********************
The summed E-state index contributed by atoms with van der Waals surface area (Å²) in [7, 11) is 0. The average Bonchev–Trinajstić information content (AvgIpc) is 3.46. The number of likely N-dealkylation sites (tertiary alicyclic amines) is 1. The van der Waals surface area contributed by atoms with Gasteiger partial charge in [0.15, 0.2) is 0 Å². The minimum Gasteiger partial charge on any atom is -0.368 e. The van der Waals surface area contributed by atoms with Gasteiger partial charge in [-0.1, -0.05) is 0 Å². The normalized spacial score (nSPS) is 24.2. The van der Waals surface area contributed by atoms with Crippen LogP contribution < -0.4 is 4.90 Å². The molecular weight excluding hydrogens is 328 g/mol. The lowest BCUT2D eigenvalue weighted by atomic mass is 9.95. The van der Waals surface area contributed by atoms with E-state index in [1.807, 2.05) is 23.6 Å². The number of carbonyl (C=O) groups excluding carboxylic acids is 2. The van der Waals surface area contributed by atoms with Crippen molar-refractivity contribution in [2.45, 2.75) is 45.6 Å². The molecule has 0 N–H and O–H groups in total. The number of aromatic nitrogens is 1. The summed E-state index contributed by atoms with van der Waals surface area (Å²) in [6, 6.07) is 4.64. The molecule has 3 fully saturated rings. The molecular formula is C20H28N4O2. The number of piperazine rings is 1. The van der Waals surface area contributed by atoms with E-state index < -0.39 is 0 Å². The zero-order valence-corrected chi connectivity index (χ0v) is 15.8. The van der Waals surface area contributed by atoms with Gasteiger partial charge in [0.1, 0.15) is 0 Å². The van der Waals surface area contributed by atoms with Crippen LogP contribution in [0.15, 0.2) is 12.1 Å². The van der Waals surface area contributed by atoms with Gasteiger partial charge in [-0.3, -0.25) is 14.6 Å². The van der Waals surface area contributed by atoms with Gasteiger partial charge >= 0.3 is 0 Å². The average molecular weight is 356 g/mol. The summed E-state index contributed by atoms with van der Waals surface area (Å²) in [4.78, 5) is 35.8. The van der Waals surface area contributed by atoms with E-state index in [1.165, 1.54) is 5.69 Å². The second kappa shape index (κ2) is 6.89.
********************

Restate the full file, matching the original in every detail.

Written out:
The summed E-state index contributed by atoms with van der Waals surface area (Å²) in [7, 11) is 0. The average Bonchev–Trinajstić information content (AvgIpc) is 3.46. The number of likely N-dealkylation sites (tertiary alicyclic amines) is 1. The van der Waals surface area contributed by atoms with Gasteiger partial charge in [0.15, 0.2) is 0 Å². The minimum Gasteiger partial charge on any atom is -0.368 e. The van der Waals surface area contributed by atoms with Gasteiger partial charge in [-0.1, -0.05) is 0 Å². The normalized spacial score (nSPS) is 24.2. The van der Waals surface area contributed by atoms with Crippen LogP contribution < -0.4 is 4.90 Å². The molecular weight excluding hydrogens is 328 g/mol. The lowest BCUT2D eigenvalue weighted by atomic mass is 9.95. The van der Waals surface area contributed by atoms with E-state index in [1.807, 2.05) is 23.6 Å². The number of carbonyl (C=O) groups excluding carboxylic acids is 2. The van der Waals surface area contributed by atoms with Crippen molar-refractivity contribution in [2.45, 2.75) is 45.6 Å². The molecule has 0 N–H and O–H groups in total. The number of aromatic nitrogens is 1. The summed E-state index contributed by atoms with van der Waals surface area (Å²) in [6, 6.07) is 4.64. The molecule has 3 fully saturated rings. The molecular formula is C20H28N4O2. The number of piperazine rings is 1. The van der Waals surface area contributed by atoms with E-state index < -0.39 is 0 Å². The zero-order valence-corrected chi connectivity index (χ0v) is 15.8. The van der Waals surface area contributed by atoms with Gasteiger partial charge in [0.1, 0.15) is 0 Å². The van der Waals surface area contributed by atoms with Crippen LogP contribution in [0.15, 0.2) is 12.1 Å². The van der Waals surface area contributed by atoms with Gasteiger partial charge in [-0.3, -0.25) is 14.6 Å². The van der Waals surface area contributed by atoms with Gasteiger partial charge >= 0.3 is 0 Å². The average molecular weight is 356 g/mol. The summed E-state index contributed by atoms with van der Waals surface area (Å²) in [4.78, 5) is 35.8. The van der Waals surface area contributed by atoms with E-state index in [1.165, 1.54) is 5.69 Å². The second kappa shape index (κ2) is 6.89.